Plow driver Dan Leister of Hawley, who serves as the union representative for MnDOT drivers in the area, agreed that there was "no issue (with overtime) that I'm aware of."
"We were out in force pretty much all weekend," he said, adding that he himself had put in 24 hours, or about 12 hours per day, on Saturday and Sunday.
"All three of our trucks were going steady, and all of the DL trucks were too," he added.
Each county snowplow driver typically covers between 35-70 "lane miles" on their route, Redig noted, depending on where they were located. For instance, one of the drivers covers a route from DL to Osage on Highway 34, while another goes to Menahga on Highway 87. On Highway 59, one driver goes up to Mahnomen, while another covers the route to Pelican Rapids.
The mileage of routes assigned to MnDOT drivers in the area is roughly the same as the length of routes assigned to Becker County plow drivers, according to Wentz.
"We have 10 routes for our drivers, and they are about 60-70 miles each," he said.
Unfortunately, his office had to deal with a few more complaints than Redig's, as the county snowplow clearing the road on East Shore Drive and South Shore Drive on the west edge of DL damaged multiple mailboxes and newspaper tubes.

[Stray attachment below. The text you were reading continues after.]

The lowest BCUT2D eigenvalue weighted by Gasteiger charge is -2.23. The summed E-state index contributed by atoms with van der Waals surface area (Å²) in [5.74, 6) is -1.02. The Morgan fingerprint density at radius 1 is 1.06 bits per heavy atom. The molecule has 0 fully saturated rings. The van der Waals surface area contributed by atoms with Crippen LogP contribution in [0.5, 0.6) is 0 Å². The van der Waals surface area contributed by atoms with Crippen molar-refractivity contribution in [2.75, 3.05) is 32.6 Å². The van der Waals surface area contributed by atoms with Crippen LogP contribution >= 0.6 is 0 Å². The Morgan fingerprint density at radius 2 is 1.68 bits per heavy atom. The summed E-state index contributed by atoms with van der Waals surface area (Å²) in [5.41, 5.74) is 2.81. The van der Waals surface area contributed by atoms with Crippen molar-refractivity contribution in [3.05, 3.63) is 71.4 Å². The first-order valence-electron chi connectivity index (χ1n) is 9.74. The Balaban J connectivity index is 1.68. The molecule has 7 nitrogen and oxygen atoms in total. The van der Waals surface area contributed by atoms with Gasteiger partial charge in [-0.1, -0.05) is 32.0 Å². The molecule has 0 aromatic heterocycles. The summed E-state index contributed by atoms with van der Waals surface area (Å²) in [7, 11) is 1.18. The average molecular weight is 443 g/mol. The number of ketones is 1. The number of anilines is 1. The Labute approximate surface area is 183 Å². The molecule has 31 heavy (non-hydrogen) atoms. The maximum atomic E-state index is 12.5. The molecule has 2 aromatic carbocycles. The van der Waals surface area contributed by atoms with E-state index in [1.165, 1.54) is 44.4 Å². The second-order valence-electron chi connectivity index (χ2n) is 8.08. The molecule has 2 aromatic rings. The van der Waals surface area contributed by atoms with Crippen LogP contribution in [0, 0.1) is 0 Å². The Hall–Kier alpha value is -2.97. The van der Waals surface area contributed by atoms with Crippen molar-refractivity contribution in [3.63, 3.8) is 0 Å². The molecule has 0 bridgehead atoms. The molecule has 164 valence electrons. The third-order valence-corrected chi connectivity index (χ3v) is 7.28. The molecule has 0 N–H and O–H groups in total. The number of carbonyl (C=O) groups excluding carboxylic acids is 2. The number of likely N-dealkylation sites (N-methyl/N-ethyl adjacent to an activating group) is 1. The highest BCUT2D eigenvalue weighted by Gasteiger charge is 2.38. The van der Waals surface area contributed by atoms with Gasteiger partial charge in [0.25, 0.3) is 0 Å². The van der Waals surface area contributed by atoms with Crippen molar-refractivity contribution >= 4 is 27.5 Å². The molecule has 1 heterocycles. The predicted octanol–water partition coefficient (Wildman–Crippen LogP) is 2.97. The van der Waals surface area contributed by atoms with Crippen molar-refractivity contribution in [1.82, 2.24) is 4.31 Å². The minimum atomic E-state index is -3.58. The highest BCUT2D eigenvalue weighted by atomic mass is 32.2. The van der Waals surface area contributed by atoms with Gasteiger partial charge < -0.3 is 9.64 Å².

One complaint filed with the Detroit Lakes Police Department on Sunday morning indicated that 75 different mailboxes had been "taken out" by the snowplow on South Shore Drive.
Wentz noted that the damage had been investigated by the highway department's maintenance supervisor, John Okeson, who determined that the majority of the damage had been caused by the weight of the heavy snow.
According to county policy, Wentz said, the department will replace or repair any mailbox that is struck by the snowplow itself, but if the mailbox is damaged by the weight of the snow, it is the responsibility of the property owner to repair or replace the mailbox.
""The heavy snow coming off the plow damaged quite a few mailboxes along South Shore and East Shore Drive," Wentz said. "The plow truck wasn't hitting the mailboxes -- it (the damage) was from the impact of the snow."
This explanation did not satisfy at least one of the residents of that area, Sally Hausken, whose newspaper tube had been knocked to the ground that morning.
"They do not assume any accountability (for the damage)," she said. "I asked, 'Aren't you accountable for your (driver) knocking down the tube for the newspaper?'"
Hausken said, "the answer was a flat out 'no.'"
"My thinking is, we all have to get along, and there is such a thing as good will," she continued. "I think the county needs to rise to the occasion here and be accountable and try to get along ... they definitely did not take that position."
More snow appears to be on the way.
The National Weather Service office in Grand Forks says another strong winter storm has started to develop on the high plains that promises to bring more snow than the one that just passed through the area.
Another 8 to 18 inches of the white fluffy stuff is possible: The entire Red River region is under a winter storm watch that lasts two days -- from Wednesday afternoon through Friday afternoon.
According to the weather service statement: "This system may also produce more wind ... making blowing and drifting of snow a bigger problem by Thursday."